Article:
problems


syntax,


usage,


organic


zation


using


a set


of editing


"rules"


which


were


quite


inadequate


achieving


success


in improving


their


texts.


Subjects


miscorrected


about


as many


errors


they


were


able


to correct


appropriately


323).


Furthermore,


Perl


reported


that


subject s


typically


wrote


from


decidedly


egocentric


point


of view.


In her


words,


"They


see


making


necessity


connections


of making


among


their


their


referents


ideas


explicit,


apparent,


carefully


explicitly


relating


one


phenomenon


with


another,


or of placing


S. generalizations


within


orienting,


conceptual


framework"


. 326).


concluded


from

too


this

much


observation

cognitive ca


that


pacity


perhaps


unskilled


to editing


the


writers

y are c


commit


omposing,


thus


closing


flow


of idea


and


obscuring


relationships


among


ideas.


To make


matters


worse,


Perl


found


that


subjects


confined


their


editing


to the


most


erf i


cial


levels of


text.


much


attention


was


baid


.










were


more


concerned


with


spelling,


pronoun


use,


and


subject-


verb


agreement.


Clearly,


Perl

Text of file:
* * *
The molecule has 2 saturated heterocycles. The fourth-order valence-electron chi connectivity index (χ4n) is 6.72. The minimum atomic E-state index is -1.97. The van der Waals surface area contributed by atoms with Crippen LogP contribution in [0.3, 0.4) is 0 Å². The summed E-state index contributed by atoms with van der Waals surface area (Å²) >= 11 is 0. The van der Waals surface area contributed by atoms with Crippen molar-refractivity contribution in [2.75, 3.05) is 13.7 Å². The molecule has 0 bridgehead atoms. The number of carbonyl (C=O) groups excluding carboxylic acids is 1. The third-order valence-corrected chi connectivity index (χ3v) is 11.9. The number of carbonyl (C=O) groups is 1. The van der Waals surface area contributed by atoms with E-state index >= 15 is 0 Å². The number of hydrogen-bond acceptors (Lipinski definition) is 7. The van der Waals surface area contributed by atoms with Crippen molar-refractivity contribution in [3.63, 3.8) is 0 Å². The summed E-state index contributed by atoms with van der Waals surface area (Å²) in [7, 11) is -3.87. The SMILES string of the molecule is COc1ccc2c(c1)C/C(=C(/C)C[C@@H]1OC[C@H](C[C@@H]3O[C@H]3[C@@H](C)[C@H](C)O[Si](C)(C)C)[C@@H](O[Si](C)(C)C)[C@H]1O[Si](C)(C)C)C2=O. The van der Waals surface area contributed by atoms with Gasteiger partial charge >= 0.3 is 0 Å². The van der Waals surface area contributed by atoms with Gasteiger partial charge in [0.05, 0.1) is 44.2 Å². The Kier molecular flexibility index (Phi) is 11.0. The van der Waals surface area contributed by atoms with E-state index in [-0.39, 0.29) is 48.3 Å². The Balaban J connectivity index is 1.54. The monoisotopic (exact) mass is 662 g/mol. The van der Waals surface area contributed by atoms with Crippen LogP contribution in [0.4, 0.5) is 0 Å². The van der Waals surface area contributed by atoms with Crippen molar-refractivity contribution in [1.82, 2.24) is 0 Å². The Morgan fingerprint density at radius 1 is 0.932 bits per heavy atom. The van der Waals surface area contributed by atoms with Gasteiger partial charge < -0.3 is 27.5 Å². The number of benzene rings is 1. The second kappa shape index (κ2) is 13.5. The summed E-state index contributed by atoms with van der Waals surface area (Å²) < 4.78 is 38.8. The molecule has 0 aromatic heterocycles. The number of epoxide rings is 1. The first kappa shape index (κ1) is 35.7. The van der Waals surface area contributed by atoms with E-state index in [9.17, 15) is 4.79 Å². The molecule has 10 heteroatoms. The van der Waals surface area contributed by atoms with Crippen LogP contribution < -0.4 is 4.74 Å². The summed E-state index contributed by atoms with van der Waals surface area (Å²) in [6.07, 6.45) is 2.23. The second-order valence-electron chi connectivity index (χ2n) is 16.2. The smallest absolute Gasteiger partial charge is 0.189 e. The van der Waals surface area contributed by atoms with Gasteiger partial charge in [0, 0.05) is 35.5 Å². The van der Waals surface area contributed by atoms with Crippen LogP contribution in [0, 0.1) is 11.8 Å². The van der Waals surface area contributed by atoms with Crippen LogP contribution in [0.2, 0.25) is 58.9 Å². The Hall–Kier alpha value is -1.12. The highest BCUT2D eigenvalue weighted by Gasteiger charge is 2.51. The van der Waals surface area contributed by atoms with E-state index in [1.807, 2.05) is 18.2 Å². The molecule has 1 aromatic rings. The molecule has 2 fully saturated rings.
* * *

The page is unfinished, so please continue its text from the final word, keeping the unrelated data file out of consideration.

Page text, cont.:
s findings


and


conclusions


are


close


accord


with


those


Sommers.


A study


Faigley


Witte


1981)


measured


differences


revis


behaviors


of six


expert


adult


writers,


advanced


composition


students,


inexperienced


designed


students


students


cruited


deficient


from


a writing


writing


laboratory


skills"


406).


Faigley


and


Witte


found


that


of their


inexperienced


writers


' revisions


were


surface


changes


which


affect


meaning


their


texts.


advanced


composition


students


expert


adult


writers,


taken


as groups,


each


made


times


as many


meaning


-changing


revisions


as the


inexperienced


affected


writers,


global


times


structure


more


of their


revi


texts.


sions


These


which


results


are


consistent


with


findings


of S


ommers


and


Perl,


discussed


above,


with


those


Bridwell


(1979,


1980),


be discussed


next.


An experimental


study


focus


on the


question


of what


student


do when


they


revise


their


essays


was


carried


Bridwell


(1979,


1980) .


Bridwell


analyzed


revi


sions


twelfth


processes


graders


during


three


writing


stages


of first


their


drafts,


composing


between


dr~ ft c! n A


AIir nn


r~~~~ ~ 1 .A t d-at.. f- E.


7-rb-4 4-~ 5.. n


~,, EL,


n~-? t 'I


T--nn


r










improvement


as measured


Diederich


(1974)


Analytic


Scale.


Next,


Bridwell


found


that


there


was


a strong


correlation


between


scores


revi


given


sions


extending


to those


essays,


length


implying


essays


that


quality


opportunity


students


had


to revise


resulted


in idea-elaboration,


which


turn


improved


quality


of the


writing


second


drafts


their


essays.


Consistent


with


findings


reports


Sommers


(1980),


Perl


(1979),


Pianko


(1977


Ramig


(1982),


majority


revisions


in Bridwell


s sample


occurred


at the


word,


phrase,


surface


mechanics


levels,


indicating


a lack


of attention


to whole


discourse


concerns


revi


sions


these


students